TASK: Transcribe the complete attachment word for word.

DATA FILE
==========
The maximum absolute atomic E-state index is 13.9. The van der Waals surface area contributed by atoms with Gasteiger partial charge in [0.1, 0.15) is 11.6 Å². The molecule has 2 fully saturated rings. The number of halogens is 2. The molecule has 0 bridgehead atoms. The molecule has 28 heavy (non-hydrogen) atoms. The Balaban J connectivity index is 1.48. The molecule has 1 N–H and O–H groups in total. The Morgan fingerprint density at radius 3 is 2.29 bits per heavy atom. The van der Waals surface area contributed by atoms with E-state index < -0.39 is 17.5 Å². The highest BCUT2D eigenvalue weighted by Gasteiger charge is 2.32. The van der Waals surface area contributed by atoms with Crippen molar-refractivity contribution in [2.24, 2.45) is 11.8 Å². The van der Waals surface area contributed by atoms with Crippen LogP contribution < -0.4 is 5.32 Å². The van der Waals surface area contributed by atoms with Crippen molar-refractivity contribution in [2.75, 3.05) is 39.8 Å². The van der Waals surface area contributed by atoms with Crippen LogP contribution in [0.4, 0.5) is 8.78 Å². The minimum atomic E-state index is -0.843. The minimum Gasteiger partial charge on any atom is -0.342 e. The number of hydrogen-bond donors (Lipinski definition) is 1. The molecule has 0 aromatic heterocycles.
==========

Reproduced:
The maximum absolute atomic E-state index is 13.9. The van der Waals surface area contributed by atoms with Gasteiger partial charge in [0.1, 0.15) is 11.6 Å². The molecule has 2 fully saturated rings. The number of halogens is 2. The molecule has 0 bridgehead atoms. The molecule has 28 heavy (non-hydrogen) atoms. The Balaban J connectivity index is 1.48. The molecule has 1 N–H and O–H groups in total. The Morgan fingerprint density at radius 3 is 2.29 bits per heavy atom. The van der Waals surface area contributed by atoms with E-state index < -0.39 is 17.5 Å². The highest BCUT2D eigenvalue weighted by Gasteiger charge is 2.32. The van der Waals surface area contributed by atoms with Crippen molar-refractivity contribution in [2.24, 2.45) is 11.8 Å². The van der Waals surface area contributed by atoms with Crippen LogP contribution < -0.4 is 5.32 Å². The van der Waals surface area contributed by atoms with Crippen molar-refractivity contribution in [2.75, 3.05) is 39.8 Å². The van der Waals surface area contributed by atoms with Crippen LogP contribution in [0.4, 0.5) is 8.78 Å². The minimum atomic E-state index is -0.843. The minimum Gasteiger partial charge on any atom is -0.342 e. The number of hydrogen-bond donors (Lipinski definition) is 1. The molecule has 0 aromatic heterocycles.